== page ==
How can you get a better understanding of these challenges, so you know how to avoid and face them? A security assessment is a great tool to do that. Security assessments helps you identify where your gaps in security are. Once they’ve been identified, you can also use the assessment to develop action plans for improvement, meeting HIPAA regulations and proving to examiners that you have a strong data protection program. While there are many challenges as a dental provider to being HIPAA compliant and safeguarding patient information, getting a security assessment puts you on the fast track to understanding and preventing your patients’ data being compromised.

Douglas County Hospital is a system of healthcare providers that includes Heartland Orthopedic Specialists, Alexandria Clinic and Osakis Clinic. This 127-bed, non-profit regional hospital and clinics located in Alexandria, MN includes 875 staff and 72 physicians and advanced practice professionals providing integrated health care services to the patients, families and communities they serve.

The hospital is heavily focused on customer care, and because of this, saw a need to keep the organization’s patient data as safe as possible. Its leadership understood that compliance is only a small part of risk management and that it needed to expand its thinking beyond the ordinary security measures. Heating and cooling systems, outside foliage and camera placements were just a few potential vulnerabilities the hospital was looking to measure vulnerabilities on.

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So, Douglas County Hospital looked to SecurityStudio®.

SecurityStudio® was vital in helping the hospital mature its information security program. It provided an intensive independent review of the hospital’s security practices. To do so, it used the FISASCORE® assessment, a security rating system that measures internal, external, administrative and physical security controls. This assessment was the crucial first step in improving the hospital’s security program, as it indicated strengths, weaknesses and threats that could help determine where the focuses for improvement should lie.

“Our information security program and policies should be based on an independent and unbiased standard. This assessment is helpful as it gives us a foundation on which to mature our program, develop new policies and rework current practices,” Director of Information Security, Joyce Beck said.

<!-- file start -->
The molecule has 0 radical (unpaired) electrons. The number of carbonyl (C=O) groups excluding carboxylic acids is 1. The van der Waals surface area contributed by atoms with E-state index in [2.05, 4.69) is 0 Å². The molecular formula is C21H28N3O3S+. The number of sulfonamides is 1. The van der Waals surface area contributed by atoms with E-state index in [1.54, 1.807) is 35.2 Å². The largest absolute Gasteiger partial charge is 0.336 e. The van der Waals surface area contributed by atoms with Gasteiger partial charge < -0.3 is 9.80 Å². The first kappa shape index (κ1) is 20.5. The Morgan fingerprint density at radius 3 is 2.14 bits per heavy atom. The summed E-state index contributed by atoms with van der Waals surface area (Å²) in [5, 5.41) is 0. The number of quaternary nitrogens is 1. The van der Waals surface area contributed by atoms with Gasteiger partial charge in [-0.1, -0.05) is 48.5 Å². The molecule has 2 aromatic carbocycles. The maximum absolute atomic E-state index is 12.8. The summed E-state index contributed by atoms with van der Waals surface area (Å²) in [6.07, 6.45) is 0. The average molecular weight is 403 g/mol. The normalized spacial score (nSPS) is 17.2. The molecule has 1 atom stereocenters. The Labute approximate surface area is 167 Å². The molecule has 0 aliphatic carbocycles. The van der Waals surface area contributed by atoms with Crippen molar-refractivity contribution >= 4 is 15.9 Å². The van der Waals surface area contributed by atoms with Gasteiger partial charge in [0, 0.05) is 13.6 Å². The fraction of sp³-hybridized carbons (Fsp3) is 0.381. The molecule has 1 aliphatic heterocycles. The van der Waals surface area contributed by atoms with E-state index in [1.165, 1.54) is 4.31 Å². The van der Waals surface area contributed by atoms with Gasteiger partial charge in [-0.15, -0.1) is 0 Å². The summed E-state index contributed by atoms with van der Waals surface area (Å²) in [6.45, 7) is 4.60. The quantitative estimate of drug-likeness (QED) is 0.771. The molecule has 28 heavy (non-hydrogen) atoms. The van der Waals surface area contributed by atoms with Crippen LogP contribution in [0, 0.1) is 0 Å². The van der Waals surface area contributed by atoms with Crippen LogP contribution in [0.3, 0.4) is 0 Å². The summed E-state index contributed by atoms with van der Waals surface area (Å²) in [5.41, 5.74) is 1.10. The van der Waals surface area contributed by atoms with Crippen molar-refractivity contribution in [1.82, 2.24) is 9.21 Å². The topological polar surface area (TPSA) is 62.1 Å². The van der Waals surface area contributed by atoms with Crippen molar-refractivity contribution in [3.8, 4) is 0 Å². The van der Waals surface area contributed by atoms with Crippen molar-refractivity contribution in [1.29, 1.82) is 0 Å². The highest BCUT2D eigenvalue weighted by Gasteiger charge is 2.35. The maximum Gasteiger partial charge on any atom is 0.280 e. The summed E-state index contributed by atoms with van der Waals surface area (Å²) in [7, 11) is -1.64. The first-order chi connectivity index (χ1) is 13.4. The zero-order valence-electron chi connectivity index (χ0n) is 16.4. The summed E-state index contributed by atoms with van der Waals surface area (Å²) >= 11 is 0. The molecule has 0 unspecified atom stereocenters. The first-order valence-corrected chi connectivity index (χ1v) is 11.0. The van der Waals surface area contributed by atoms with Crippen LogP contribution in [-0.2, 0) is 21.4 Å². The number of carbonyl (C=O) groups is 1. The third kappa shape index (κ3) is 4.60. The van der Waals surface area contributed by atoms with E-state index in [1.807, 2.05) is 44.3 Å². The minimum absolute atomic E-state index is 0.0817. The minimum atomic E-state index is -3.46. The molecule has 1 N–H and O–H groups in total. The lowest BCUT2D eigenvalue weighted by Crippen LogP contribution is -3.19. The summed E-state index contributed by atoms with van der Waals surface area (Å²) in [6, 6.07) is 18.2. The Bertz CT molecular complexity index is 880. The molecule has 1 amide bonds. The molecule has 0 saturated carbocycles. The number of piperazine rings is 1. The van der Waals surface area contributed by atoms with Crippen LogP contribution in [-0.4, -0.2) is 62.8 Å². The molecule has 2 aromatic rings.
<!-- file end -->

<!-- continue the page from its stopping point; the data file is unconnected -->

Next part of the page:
“We wanted to understand our security position and its effectiveness. After the assessment we learned that strengthening logical segmentation protocols via restrictive VLAN would protect our overall network from unauthorized access in a more effective way. Systems such as heating, cooling and camera control were given limited access and could only communicate on their assigned VLAN networks,” IT Lead Ryan Engelbrecht added.

The implementation of the additional protocols through the assessment added an additional layer of security to the hospital’s overall security. On top of this, it shifted their focus from reactionary thinking to a proactive mindset with a systematic handling of their known vulnerabilities, and it guided the hospital on recommended lifecycles for its hardware and software.

“Asset management was one of the tools we utilized but not to its fullest potential. Improved documentation was implemented and additional methods for auditing and ensuring the necessary follow through were added. The assessment gave us an approach that was modest and a directive to keep it simple, by starting at square one and building this plan from the ground up. This made the process of managing our hardware less overwhelming and cumbersome,” Engelbrecht said.

The FISASCORE® security assessment not only pinpointed vulnerabilities for immediate improvement but also provided a roadmap for enhancing the overall security posture of Douglas County Hospital. Overall, this open, collaborative and mentoring approach is what made the difference to improving the hospital’s security position now and into the future.